Posted by Jim on June 29, 2004 at 09:32:13:
In Reply to: What reason is there to have a DM on the boat? posted by Captain Tim Burke on June 28, 2004 at 18:10:17:
After 15 years of doing it, I quit divemastering on commercial dive boats a few years ago to engage in other pursuits, but I am still an active lifeguard. Where I guard, we are the apex watermen. And I would continue to divemaster for people that respected what I did and how I did it.
I recall getting into it with the departed Darren Douglas when he proclaimed in his column that d.m.'s were on a power trip because we would not let him solo dive. We were not on a power trip...we were enforcing 1) an industry standard, 2) the chartering shop requirement, 3) the dive boat's stated requirement in the name of safety and liability. Don't shoot the messenger, change the standards.
Yes, divemasters do perform the role of lifeguard on these boats, as well as search and recovery diver for divers, lost gear, etc; gear repair specialists; tour guides; and gear sales staff (you sell what you wear). We even get pressed into service as the designated dive buddy when an instructor or shop owner feels that a diver needs an escort or hand holding. We come on duty when we set foot on board and get off duty when we start our car engine to leave. The pay sucks and somewhere along the line while it is expected that boat crews will be tipped at settle up time, compensating a divemaster for a job well done with a simple "thank you" seems like an anathema to most people; even when I had to rescue or assist them in the water.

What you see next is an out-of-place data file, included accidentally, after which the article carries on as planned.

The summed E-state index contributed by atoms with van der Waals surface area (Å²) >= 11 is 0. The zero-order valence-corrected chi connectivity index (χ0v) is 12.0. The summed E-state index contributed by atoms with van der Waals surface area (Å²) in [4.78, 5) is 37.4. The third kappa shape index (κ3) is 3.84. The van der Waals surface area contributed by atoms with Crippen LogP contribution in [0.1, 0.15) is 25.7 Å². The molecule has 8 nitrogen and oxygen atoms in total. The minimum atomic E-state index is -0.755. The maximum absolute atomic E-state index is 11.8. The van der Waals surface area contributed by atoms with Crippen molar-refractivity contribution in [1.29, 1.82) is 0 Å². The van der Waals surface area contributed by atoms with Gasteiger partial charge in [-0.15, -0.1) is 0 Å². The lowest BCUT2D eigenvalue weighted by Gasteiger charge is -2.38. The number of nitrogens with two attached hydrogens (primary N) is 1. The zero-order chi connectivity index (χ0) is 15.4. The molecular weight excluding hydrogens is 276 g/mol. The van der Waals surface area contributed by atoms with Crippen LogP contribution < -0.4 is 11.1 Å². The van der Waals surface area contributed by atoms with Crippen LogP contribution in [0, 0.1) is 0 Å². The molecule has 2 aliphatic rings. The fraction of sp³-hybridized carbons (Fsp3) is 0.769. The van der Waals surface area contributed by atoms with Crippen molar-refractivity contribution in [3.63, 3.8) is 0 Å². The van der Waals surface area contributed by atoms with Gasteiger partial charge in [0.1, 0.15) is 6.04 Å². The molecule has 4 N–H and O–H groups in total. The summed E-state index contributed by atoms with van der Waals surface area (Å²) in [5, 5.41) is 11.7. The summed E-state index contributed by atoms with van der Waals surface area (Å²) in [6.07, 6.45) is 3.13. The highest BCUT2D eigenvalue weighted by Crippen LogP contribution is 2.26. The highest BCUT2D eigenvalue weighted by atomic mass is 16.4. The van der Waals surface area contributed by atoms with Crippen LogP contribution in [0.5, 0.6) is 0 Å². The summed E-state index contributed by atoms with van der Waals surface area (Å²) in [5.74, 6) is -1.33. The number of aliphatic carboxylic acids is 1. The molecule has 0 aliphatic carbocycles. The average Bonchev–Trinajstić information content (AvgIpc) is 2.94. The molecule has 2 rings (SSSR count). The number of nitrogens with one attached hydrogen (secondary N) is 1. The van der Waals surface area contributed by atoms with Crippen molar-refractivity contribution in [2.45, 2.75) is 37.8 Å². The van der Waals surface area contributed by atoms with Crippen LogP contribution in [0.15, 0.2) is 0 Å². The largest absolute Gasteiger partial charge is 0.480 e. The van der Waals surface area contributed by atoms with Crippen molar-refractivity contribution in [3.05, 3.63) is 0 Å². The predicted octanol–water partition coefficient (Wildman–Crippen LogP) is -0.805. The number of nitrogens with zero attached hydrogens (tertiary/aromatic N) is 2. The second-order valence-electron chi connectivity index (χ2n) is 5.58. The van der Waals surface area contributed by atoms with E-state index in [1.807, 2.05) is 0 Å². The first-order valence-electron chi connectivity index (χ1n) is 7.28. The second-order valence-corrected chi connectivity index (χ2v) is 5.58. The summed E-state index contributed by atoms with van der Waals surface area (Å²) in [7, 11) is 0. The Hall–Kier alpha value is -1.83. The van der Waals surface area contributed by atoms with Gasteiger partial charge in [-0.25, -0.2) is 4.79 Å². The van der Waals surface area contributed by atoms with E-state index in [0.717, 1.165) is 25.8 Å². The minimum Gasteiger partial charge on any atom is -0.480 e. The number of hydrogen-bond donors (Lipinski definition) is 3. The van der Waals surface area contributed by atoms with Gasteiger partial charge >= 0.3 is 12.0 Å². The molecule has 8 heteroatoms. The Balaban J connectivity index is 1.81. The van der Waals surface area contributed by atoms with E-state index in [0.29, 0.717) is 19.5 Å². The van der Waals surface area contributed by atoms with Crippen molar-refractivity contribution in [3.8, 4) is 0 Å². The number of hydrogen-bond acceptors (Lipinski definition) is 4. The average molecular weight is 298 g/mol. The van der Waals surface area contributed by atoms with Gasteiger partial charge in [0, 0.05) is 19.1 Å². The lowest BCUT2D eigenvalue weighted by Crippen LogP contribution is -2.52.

The certification agencies treat divemasters as a necessary prerequisite to becoming an instructor as opposed to a terminal leadership position. As a result, you do not end up with professionals in these positions.
Most shop owners see divemasters-in-training as a source of cheap or often uncompensated labor or as the ultimate specialty course. If one goes, three more are behind him or her.
Boat operators range from welcoming the divemaster as part of the crew to treating them like an invasive species. My hat's off to the old timers who treated us like we were part of the team, but I realize that with increasing corporatization of dive establishments those days are over.
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